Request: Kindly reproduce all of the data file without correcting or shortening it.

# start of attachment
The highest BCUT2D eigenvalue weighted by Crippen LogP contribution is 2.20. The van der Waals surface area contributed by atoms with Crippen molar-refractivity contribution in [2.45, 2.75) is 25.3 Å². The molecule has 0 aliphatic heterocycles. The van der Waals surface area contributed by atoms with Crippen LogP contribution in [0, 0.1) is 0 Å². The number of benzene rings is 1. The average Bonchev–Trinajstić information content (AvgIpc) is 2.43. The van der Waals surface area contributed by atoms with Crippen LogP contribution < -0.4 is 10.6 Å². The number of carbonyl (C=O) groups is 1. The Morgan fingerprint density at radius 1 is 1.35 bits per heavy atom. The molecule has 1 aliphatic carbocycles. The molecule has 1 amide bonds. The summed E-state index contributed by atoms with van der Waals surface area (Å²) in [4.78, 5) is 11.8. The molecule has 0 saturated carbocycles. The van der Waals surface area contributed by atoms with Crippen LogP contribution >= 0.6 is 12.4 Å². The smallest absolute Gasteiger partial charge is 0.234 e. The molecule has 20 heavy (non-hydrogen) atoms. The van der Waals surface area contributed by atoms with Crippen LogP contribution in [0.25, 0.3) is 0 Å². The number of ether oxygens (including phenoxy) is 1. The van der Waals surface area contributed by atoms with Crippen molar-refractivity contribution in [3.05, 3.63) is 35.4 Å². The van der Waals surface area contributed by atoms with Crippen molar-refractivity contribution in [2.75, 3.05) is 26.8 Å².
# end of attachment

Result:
The highest BCUT2D eigenvalue weighted by Crippen LogP contribution is 2.20. The van der Waals surface area contributed by atoms with Crippen molar-refractivity contribution in [2.45, 2.75) is 25.3 Å². The molecule has 0 aliphatic heterocycles. The van der Waals surface area contributed by atoms with Crippen LogP contribution in [0, 0.1) is 0 Å². The number of benzene rings is 1. The average Bonchev–Trinajstić information content (AvgIpc) is 2.43. The van der Waals surface area contributed by atoms with Crippen LogP contribution < -0.4 is 10.6 Å². The number of carbonyl (C=O) groups is 1. The Morgan fingerprint density at radius 1 is 1.35 bits per heavy atom. The molecule has 1 aliphatic carbocycles. The molecule has 1 amide bonds. The summed E-state index contributed by atoms with van der Waals surface area (Å²) in [4.78, 5) is 11.8. The molecule has 0 saturated carbocycles. The van der Waals surface area contributed by atoms with Crippen LogP contribution >= 0.6 is 12.4 Å². The smallest absolute Gasteiger partial charge is 0.234 e. The molecule has 20 heavy (non-hydrogen) atoms. The van der Waals surface area contributed by atoms with Crippen LogP contribution in [0.25, 0.3) is 0 Å². The number of ether oxygens (including phenoxy) is 1. The van der Waals surface area contributed by atoms with Crippen molar-refractivity contribution in [3.05, 3.63) is 35.4 Å². The van der Waals surface area contributed by atoms with Crippen molar-refractivity contribution in [2.75, 3.05) is 26.8 Å².